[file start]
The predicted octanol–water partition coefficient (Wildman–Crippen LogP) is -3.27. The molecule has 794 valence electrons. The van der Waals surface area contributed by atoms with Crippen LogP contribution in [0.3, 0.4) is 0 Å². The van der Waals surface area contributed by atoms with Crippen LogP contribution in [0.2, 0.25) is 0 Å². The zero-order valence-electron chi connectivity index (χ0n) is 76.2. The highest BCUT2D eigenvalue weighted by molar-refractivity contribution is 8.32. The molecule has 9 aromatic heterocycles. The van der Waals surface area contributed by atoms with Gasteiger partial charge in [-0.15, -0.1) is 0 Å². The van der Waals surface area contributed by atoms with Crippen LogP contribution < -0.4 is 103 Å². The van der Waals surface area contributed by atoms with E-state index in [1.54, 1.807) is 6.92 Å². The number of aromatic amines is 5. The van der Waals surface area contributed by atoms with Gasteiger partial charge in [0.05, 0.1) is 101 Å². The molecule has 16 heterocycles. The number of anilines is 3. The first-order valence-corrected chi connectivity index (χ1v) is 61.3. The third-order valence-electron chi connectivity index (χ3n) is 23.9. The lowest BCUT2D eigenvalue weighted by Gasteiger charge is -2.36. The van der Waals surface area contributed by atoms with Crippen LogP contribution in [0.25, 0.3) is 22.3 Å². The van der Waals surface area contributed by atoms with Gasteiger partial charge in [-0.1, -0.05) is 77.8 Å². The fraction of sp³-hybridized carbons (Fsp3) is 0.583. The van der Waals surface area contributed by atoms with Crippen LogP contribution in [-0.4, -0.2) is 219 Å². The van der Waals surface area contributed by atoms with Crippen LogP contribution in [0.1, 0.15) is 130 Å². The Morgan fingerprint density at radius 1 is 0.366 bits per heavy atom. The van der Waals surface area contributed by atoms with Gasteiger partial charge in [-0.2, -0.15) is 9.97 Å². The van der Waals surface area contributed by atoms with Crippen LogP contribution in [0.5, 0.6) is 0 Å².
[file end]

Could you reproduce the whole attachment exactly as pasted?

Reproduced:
The predicted octanol–water partition coefficient (Wildman–Crippen LogP) is -3.27. The molecule has 794 valence electrons. The van der Waals surface area contributed by atoms with Crippen LogP contribution in [0.3, 0.4) is 0 Å². The van der Waals surface area contributed by atoms with Crippen LogP contribution in [0.2, 0.25) is 0 Å². The zero-order valence-electron chi connectivity index (χ0n) is 76.2. The highest BCUT2D eigenvalue weighted by molar-refractivity contribution is 8.32. The molecule has 9 aromatic heterocycles. The van der Waals surface area contributed by atoms with Gasteiger partial charge in [-0.15, -0.1) is 0 Å². The van der Waals surface area contributed by atoms with Crippen LogP contribution < -0.4 is 103 Å². The van der Waals surface area contributed by atoms with E-state index in [1.54, 1.807) is 6.92 Å². The number of aromatic amines is 5. The van der Waals surface area contributed by atoms with Gasteiger partial charge in [0.05, 0.1) is 101 Å². The molecule has 16 heterocycles. The number of anilines is 3. The first-order valence-corrected chi connectivity index (χ1v) is 61.3. The third-order valence-electron chi connectivity index (χ3n) is 23.9. The lowest BCUT2D eigenvalue weighted by Gasteiger charge is -2.36. The van der Waals surface area contributed by atoms with Crippen LogP contribution in [0.25, 0.3) is 22.3 Å². The van der Waals surface area contributed by atoms with Gasteiger partial charge in [-0.1, -0.05) is 77.8 Å². The fraction of sp³-hybridized carbons (Fsp3) is 0.583. The van der Waals surface area contributed by atoms with Crippen LogP contribution in [-0.4, -0.2) is 219 Å². The van der Waals surface area contributed by atoms with Crippen LogP contribution in [0.1, 0.15) is 130 Å². The Morgan fingerprint density at radius 1 is 0.366 bits per heavy atom. The van der Waals surface area contributed by atoms with Gasteiger partial charge in [-0.2, -0.15) is 9.97 Å². The van der Waals surface area contributed by atoms with Crippen LogP contribution in [0.5, 0.6) is 0 Å².